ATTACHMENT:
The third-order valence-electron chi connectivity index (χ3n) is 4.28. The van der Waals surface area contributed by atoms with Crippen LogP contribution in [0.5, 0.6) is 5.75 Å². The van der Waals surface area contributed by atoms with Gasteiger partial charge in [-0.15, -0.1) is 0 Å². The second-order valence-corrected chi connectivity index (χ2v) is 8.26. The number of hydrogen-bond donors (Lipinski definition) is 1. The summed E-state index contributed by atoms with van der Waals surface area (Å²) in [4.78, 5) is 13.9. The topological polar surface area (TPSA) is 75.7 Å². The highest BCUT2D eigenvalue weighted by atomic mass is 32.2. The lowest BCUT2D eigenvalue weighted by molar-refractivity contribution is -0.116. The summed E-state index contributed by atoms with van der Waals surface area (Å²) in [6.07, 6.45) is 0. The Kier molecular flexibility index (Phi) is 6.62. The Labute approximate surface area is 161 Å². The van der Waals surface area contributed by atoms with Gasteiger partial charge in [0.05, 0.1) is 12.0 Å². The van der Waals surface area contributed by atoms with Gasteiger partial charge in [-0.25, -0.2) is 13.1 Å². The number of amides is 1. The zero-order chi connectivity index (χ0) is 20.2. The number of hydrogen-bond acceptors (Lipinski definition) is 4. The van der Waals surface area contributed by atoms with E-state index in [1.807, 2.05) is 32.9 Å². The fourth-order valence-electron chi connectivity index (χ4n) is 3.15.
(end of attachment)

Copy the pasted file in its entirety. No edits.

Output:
The third-order valence-electron chi connectivity index (χ3n) is 4.28. The van der Waals surface area contributed by atoms with Crippen LogP contribution in [0.5, 0.6) is 5.75 Å². The van der Waals surface area contributed by atoms with Gasteiger partial charge in [-0.15, -0.1) is 0 Å². The second-order valence-corrected chi connectivity index (χ2v) is 8.26. The number of hydrogen-bond donors (Lipinski definition) is 1. The summed E-state index contributed by atoms with van der Waals surface area (Å²) in [4.78, 5) is 13.9. The topological polar surface area (TPSA) is 75.7 Å². The highest BCUT2D eigenvalue weighted by atomic mass is 32.2. The lowest BCUT2D eigenvalue weighted by molar-refractivity contribution is -0.116. The summed E-state index contributed by atoms with van der Waals surface area (Å²) in [6.07, 6.45) is 0. The Kier molecular flexibility index (Phi) is 6.62. The Labute approximate surface area is 161 Å². The van der Waals surface area contributed by atoms with Gasteiger partial charge in [0.05, 0.1) is 12.0 Å². The van der Waals surface area contributed by atoms with Gasteiger partial charge in [-0.25, -0.2) is 13.1 Å². The number of amides is 1. The zero-order chi connectivity index (χ0) is 20.2. The number of hydrogen-bond acceptors (Lipinski definition) is 4. The van der Waals surface area contributed by atoms with E-state index in [1.807, 2.05) is 32.9 Å². The fourth-order valence-electron chi connectivity index (χ4n) is 3.15.